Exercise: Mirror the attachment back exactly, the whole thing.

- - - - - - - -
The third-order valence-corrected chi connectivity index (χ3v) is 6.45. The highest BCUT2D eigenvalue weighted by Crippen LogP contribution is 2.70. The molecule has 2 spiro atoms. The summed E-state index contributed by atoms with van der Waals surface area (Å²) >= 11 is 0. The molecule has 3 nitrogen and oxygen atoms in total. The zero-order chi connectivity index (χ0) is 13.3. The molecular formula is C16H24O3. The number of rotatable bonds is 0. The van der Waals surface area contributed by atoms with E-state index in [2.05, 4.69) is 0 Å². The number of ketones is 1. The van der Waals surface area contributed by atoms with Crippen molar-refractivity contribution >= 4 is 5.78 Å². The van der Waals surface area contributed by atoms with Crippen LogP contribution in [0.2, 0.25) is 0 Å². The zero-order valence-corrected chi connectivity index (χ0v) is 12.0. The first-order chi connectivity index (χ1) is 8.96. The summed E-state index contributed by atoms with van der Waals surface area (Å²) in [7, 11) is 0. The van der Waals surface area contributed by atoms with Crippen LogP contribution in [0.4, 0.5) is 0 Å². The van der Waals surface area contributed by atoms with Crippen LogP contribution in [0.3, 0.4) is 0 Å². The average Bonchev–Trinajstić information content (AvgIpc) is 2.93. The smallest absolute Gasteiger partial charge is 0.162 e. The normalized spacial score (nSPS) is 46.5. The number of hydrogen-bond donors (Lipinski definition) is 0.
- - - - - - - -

The third-order valence-corrected chi connectivity index (χ3v) is 6.45. The highest BCUT2D eigenvalue weighted by Crippen LogP contribution is 2.70. The molecule has 2 spiro atoms. The summed E-state index contributed by atoms with van der Waals surface area (Å²) >= 11 is 0. The molecule has 3 nitrogen and oxygen atoms in total. The zero-order chi connectivity index (χ0) is 13.3. The molecular formula is C16H24O3. The number of rotatable bonds is 0. The van der Waals surface area contributed by atoms with E-state index in [2.05, 4.69) is 0 Å². The number of ketones is 1. The van der Waals surface area contributed by atoms with Crippen molar-refractivity contribution >= 4 is 5.78 Å². The van der Waals surface area contributed by atoms with Crippen LogP contribution in [0.2, 0.25) is 0 Å². The zero-order valence-corrected chi connectivity index (χ0v) is 12.0. The first-order chi connectivity index (χ1) is 8.96. The summed E-state index contributed by atoms with van der Waals surface area (Å²) in [7, 11) is 0. The van der Waals surface area contributed by atoms with Crippen LogP contribution in [0.4, 0.5) is 0 Å². The van der Waals surface area contributed by atoms with Crippen LogP contribution in [0.3, 0.4) is 0 Å². The average Bonchev–Trinajstić information content (AvgIpc) is 2.93. The smallest absolute Gasteiger partial charge is 0.162 e. The normalized spacial score (nSPS) is 46.5. The number of hydrogen-bond donors (Lipinski definition) is 0.